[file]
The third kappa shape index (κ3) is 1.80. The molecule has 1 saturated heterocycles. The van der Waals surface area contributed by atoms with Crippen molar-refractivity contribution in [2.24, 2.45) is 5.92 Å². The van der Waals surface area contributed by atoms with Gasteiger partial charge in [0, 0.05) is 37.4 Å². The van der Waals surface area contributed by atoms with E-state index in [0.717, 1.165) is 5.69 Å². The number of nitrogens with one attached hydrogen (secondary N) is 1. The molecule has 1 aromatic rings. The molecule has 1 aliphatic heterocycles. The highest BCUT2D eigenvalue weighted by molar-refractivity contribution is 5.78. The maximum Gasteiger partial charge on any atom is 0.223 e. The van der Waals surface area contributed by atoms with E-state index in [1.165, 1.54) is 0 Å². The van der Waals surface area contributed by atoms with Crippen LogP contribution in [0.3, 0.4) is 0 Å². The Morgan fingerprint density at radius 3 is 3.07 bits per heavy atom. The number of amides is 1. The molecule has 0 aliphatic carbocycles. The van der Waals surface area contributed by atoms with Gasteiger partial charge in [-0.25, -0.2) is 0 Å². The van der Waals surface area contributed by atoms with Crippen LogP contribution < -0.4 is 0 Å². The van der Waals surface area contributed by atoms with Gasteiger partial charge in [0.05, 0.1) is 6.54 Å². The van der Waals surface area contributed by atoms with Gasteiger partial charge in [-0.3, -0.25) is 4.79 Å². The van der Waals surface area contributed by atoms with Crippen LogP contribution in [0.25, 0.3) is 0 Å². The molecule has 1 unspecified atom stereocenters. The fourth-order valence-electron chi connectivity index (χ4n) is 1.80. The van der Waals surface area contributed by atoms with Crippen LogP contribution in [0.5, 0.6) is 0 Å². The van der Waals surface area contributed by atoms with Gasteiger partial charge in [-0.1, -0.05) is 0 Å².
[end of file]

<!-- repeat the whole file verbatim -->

The third kappa shape index (κ3) is 1.80. The molecule has 1 saturated heterocycles. The van der Waals surface area contributed by atoms with Crippen molar-refractivity contribution in [2.24, 2.45) is 5.92 Å². The van der Waals surface area contributed by atoms with Gasteiger partial charge in [0, 0.05) is 37.4 Å². The van der Waals surface area contributed by atoms with E-state index in [0.717, 1.165) is 5.69 Å². The number of nitrogens with one attached hydrogen (secondary N) is 1. The molecule has 1 aromatic rings. The molecule has 1 aliphatic heterocycles. The highest BCUT2D eigenvalue weighted by molar-refractivity contribution is 5.78. The maximum Gasteiger partial charge on any atom is 0.223 e. The van der Waals surface area contributed by atoms with E-state index in [1.165, 1.54) is 0 Å². The van der Waals surface area contributed by atoms with Crippen LogP contribution in [0.3, 0.4) is 0 Å². The Morgan fingerprint density at radius 3 is 3.07 bits per heavy atom. The number of amides is 1. The molecule has 0 aliphatic carbocycles. The van der Waals surface area contributed by atoms with Gasteiger partial charge in [-0.25, -0.2) is 0 Å². The van der Waals surface area contributed by atoms with Crippen LogP contribution < -0.4 is 0 Å². The van der Waals surface area contributed by atoms with Gasteiger partial charge in [0.05, 0.1) is 6.54 Å². The van der Waals surface area contributed by atoms with Gasteiger partial charge in [-0.3, -0.25) is 4.79 Å². The van der Waals surface area contributed by atoms with Crippen LogP contribution in [0.25, 0.3) is 0 Å². The molecule has 1 unspecified atom stereocenters. The fourth-order valence-electron chi connectivity index (χ4n) is 1.80. The van der Waals surface area contributed by atoms with Crippen LogP contribution in [0.5, 0.6) is 0 Å². The van der Waals surface area contributed by atoms with Gasteiger partial charge in [-0.1, -0.05) is 0 Å².